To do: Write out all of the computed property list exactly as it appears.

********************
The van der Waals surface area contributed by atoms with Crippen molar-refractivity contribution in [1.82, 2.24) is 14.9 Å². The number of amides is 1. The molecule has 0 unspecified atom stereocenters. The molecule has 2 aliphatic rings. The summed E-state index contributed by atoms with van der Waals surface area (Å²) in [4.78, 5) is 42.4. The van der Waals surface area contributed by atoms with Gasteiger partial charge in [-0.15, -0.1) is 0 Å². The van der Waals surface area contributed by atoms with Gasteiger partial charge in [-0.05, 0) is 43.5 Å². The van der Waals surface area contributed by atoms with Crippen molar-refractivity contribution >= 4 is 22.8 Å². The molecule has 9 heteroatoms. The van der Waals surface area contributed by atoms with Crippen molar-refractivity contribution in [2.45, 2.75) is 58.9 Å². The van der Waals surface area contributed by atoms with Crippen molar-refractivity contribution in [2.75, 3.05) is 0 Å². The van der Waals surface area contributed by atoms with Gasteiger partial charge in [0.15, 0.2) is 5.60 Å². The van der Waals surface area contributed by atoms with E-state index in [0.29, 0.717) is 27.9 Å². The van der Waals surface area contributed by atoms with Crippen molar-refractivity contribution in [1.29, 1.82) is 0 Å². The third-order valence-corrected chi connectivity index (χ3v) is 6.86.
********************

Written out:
The van der Waals surface area contributed by atoms with Crippen molar-refractivity contribution in [1.82, 2.24) is 14.9 Å². The number of amides is 1. The molecule has 0 unspecified atom stereocenters. The molecule has 2 aliphatic rings. The summed E-state index contributed by atoms with van der Waals surface area (Å²) in [4.78, 5) is 42.4. The van der Waals surface area contributed by atoms with Gasteiger partial charge in [-0.15, -0.1) is 0 Å². The van der Waals surface area contributed by atoms with Gasteiger partial charge in [-0.05, 0) is 43.5 Å². The van der Waals surface area contributed by atoms with Crippen molar-refractivity contribution >= 4 is 22.8 Å². The molecule has 9 heteroatoms. The van der Waals surface area contributed by atoms with Crippen molar-refractivity contribution in [2.45, 2.75) is 58.9 Å². The van der Waals surface area contributed by atoms with Crippen molar-refractivity contribution in [2.75, 3.05) is 0 Å². The van der Waals surface area contributed by atoms with Gasteiger partial charge in [0.15, 0.2) is 5.60 Å². The van der Waals surface area contributed by atoms with E-state index in [0.29, 0.717) is 27.9 Å². The van der Waals surface area contributed by atoms with Crippen molar-refractivity contribution in [1.29, 1.82) is 0 Å². The third-order valence-corrected chi connectivity index (χ3v) is 6.86.